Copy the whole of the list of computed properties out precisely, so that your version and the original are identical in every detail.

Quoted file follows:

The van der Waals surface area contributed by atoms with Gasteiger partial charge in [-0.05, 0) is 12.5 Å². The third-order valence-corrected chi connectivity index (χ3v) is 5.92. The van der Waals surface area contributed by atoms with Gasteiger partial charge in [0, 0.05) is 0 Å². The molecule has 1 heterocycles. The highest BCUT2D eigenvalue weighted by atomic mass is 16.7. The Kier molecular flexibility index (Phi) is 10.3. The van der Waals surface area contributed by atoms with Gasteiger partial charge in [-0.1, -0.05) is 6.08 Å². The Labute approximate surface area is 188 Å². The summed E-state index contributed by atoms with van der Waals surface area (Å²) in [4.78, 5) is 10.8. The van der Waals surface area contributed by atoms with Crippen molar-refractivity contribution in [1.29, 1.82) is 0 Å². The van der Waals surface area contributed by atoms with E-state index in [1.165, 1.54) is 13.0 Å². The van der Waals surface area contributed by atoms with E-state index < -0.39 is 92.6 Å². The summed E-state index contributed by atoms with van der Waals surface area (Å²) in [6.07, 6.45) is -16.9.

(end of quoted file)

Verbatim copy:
The van der Waals surface area contributed by atoms with Gasteiger partial charge in [-0.05, 0) is 12.5 Å². The third-order valence-corrected chi connectivity index (χ3v) is 5.92. The van der Waals surface area contributed by atoms with Gasteiger partial charge in [0, 0.05) is 0 Å². The molecule has 1 heterocycles. The highest BCUT2D eigenvalue weighted by atomic mass is 16.7. The Kier molecular flexibility index (Phi) is 10.3. The van der Waals surface area contributed by atoms with Gasteiger partial charge in [-0.1, -0.05) is 6.08 Å². The Labute approximate surface area is 188 Å². The summed E-state index contributed by atoms with van der Waals surface area (Å²) in [4.78, 5) is 10.8. The van der Waals surface area contributed by atoms with Crippen molar-refractivity contribution in [1.29, 1.82) is 0 Å². The van der Waals surface area contributed by atoms with E-state index in [1.165, 1.54) is 13.0 Å². The van der Waals surface area contributed by atoms with E-state index < -0.39 is 92.6 Å². The summed E-state index contributed by atoms with van der Waals surface area (Å²) in [6.07, 6.45) is -16.9.